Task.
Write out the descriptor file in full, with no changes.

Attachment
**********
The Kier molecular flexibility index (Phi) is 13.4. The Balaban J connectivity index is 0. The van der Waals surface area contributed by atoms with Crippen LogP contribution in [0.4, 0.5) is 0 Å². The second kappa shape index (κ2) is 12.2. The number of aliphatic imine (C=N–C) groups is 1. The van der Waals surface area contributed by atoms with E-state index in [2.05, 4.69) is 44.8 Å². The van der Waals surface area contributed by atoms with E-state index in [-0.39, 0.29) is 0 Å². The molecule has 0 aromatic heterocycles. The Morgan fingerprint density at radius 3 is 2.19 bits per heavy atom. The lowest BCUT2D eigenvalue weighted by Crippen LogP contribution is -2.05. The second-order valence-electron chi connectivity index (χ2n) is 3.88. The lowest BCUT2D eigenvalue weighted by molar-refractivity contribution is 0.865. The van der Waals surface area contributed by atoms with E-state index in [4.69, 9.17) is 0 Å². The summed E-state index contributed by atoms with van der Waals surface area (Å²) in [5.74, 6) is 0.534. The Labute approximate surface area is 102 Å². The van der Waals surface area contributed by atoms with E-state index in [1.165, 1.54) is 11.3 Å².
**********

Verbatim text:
The Kier molecular flexibility index (Phi) is 13.4. The Balaban J connectivity index is 0. The van der Waals surface area contributed by atoms with Crippen LogP contribution in [0.4, 0.5) is 0 Å². The second kappa shape index (κ2) is 12.2. The number of aliphatic imine (C=N–C) groups is 1. The van der Waals surface area contributed by atoms with E-state index in [2.05, 4.69) is 44.8 Å². The van der Waals surface area contributed by atoms with E-state index in [-0.39, 0.29) is 0 Å². The molecule has 0 aromatic heterocycles. The Morgan fingerprint density at radius 3 is 2.19 bits per heavy atom. The lowest BCUT2D eigenvalue weighted by Crippen LogP contribution is -2.05. The second-order valence-electron chi connectivity index (χ2n) is 3.88. The lowest BCUT2D eigenvalue weighted by molar-refractivity contribution is 0.865. The van der Waals surface area contributed by atoms with E-state index in [4.69, 9.17) is 0 Å². The summed E-state index contributed by atoms with van der Waals surface area (Å²) in [5.74, 6) is 0.534. The Labute approximate surface area is 102 Å². The van der Waals surface area contributed by atoms with E-state index in [1.165, 1.54) is 11.3 Å².